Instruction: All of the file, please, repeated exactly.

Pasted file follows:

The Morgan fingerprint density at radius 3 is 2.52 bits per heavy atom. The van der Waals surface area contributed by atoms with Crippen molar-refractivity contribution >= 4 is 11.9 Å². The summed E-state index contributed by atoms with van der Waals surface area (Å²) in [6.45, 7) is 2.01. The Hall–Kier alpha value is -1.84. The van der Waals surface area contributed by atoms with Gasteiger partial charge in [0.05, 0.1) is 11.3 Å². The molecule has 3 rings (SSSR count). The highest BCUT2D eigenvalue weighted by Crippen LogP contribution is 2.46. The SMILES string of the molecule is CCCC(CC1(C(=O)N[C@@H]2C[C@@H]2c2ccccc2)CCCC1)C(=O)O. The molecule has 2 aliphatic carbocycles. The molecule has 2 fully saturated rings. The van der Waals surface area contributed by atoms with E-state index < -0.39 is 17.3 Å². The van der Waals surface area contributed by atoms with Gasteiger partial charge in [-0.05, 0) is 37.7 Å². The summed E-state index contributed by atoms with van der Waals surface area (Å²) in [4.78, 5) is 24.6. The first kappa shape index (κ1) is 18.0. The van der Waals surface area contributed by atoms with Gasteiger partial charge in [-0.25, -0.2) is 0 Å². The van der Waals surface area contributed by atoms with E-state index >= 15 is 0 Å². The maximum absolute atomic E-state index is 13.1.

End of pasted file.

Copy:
The Morgan fingerprint density at radius 3 is 2.52 bits per heavy atom. The van der Waals surface area contributed by atoms with Crippen molar-refractivity contribution >= 4 is 11.9 Å². The summed E-state index contributed by atoms with van der Waals surface area (Å²) in [6.45, 7) is 2.01. The Hall–Kier alpha value is -1.84. The van der Waals surface area contributed by atoms with Gasteiger partial charge in [0.05, 0.1) is 11.3 Å². The molecule has 3 rings (SSSR count). The highest BCUT2D eigenvalue weighted by Crippen LogP contribution is 2.46. The SMILES string of the molecule is CCCC(CC1(C(=O)N[C@@H]2C[C@@H]2c2ccccc2)CCCC1)C(=O)O. The molecule has 2 aliphatic carbocycles. The molecule has 2 fully saturated rings. The van der Waals surface area contributed by atoms with E-state index < -0.39 is 17.3 Å². The van der Waals surface area contributed by atoms with Gasteiger partial charge in [-0.05, 0) is 37.7 Å². The summed E-state index contributed by atoms with van der Waals surface area (Å²) in [4.78, 5) is 24.6. The first kappa shape index (κ1) is 18.0. The van der Waals surface area contributed by atoms with Gasteiger partial charge in [-0.25, -0.2) is 0 Å². The van der Waals surface area contributed by atoms with E-state index >= 15 is 0 Å². The maximum absolute atomic E-state index is 13.1.